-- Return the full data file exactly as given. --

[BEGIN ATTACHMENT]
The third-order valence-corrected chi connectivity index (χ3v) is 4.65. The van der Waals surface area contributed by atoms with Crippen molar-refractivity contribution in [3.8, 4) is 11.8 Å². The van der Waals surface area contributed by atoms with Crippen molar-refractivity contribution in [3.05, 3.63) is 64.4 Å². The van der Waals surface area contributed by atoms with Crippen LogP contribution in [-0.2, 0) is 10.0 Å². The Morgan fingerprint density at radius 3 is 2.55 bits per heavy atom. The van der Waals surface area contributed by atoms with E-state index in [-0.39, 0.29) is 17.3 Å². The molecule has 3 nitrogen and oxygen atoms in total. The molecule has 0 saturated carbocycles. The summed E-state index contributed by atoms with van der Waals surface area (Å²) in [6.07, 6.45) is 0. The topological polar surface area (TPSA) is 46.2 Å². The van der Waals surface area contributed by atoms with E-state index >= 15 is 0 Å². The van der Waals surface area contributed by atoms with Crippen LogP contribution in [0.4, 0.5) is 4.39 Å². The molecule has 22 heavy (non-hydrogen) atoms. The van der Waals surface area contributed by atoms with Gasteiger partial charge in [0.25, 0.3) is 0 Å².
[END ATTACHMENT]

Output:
The third-order valence-corrected chi connectivity index (χ3v) is 4.65. The van der Waals surface area contributed by atoms with Crippen molar-refractivity contribution in [3.8, 4) is 11.8 Å². The van der Waals surface area contributed by atoms with Crippen molar-refractivity contribution in [3.05, 3.63) is 64.4 Å². The van der Waals surface area contributed by atoms with Crippen LogP contribution in [-0.2, 0) is 10.0 Å². The Morgan fingerprint density at radius 3 is 2.55 bits per heavy atom. The van der Waals surface area contributed by atoms with E-state index in [-0.39, 0.29) is 17.3 Å². The molecule has 3 nitrogen and oxygen atoms in total. The molecule has 0 saturated carbocycles. The summed E-state index contributed by atoms with van der Waals surface area (Å²) in [6.07, 6.45) is 0. The topological polar surface area (TPSA) is 46.2 Å². The van der Waals surface area contributed by atoms with E-state index >= 15 is 0 Å². The van der Waals surface area contributed by atoms with Crippen LogP contribution in [0.4, 0.5) is 4.39 Å². The molecule has 22 heavy (non-hydrogen) atoms. The van der Waals surface area contributed by atoms with Gasteiger partial charge in [0.25, 0.3) is 0 Å².